The effects of Hobby Lobby on the Affordable Care Act

The Court's decision is extremely narrow and applies only to closely-held companies

Hobby Lobby is a closely-held, Oklahoma-based corporation and is owned exclusively by a family. The wholly-owned, family corporation provided insurance to its employees which included 16 methods of birth control as part of its health care plan at no charge. The regulation in question, issued by the Department of Health and Human Services (HHS), requires ACA-covered employers to provide 20 types of birth control, including four which may prevent an already fertilized egg from developing further (abortifacients), certain intrauterine devices (IUDs) and what is commonly referred to as the “morning after” pill. For religious reasons, Hobby Lobby objected to paying for four types of contraception known as abortifacients.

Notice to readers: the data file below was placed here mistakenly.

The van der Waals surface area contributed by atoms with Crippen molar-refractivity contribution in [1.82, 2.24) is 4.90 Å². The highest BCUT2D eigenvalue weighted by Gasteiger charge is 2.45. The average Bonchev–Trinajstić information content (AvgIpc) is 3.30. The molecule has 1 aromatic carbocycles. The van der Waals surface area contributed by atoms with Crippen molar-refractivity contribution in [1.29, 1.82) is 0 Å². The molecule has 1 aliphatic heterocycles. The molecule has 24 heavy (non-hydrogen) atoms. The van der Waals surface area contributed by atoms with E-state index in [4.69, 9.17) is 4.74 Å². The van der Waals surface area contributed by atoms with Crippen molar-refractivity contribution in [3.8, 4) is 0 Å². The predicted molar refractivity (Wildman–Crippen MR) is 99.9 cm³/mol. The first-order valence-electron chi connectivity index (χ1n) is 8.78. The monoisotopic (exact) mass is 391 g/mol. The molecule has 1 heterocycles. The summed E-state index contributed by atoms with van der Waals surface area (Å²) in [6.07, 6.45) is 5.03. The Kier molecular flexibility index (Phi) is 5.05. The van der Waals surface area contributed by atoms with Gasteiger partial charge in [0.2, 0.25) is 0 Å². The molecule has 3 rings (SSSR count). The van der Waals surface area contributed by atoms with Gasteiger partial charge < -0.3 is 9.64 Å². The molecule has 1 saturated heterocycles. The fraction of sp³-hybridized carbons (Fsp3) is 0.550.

Hobby Lobby filed a lawsuit in federal court seeking to restrain the enforcement of the HHS regulation against it only as it pertained to the four methods of contraception which it found to be objectionable because of its religious beliefs. Hobby Lobby's opposition was based upon the Religious Freedom Restoration Act of 1993 (RFRA). The RFRA prohibits the “Government [from] substantially burden[ing] a person's exercise of religion even if the burden results from a rule of general applicability” unless the government “demonstrates that application of the burden to the person (1) is in furtherance of a compelling governmental interest; and (2) is the least restrictive means of furthering that compelling governmental interest.”

Contributing Author

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Kimberly James

Kimberly James is Of Counsel in the Houston office of McGlinchey Stafford . Kim handles labor and employment law, as well as other general business...

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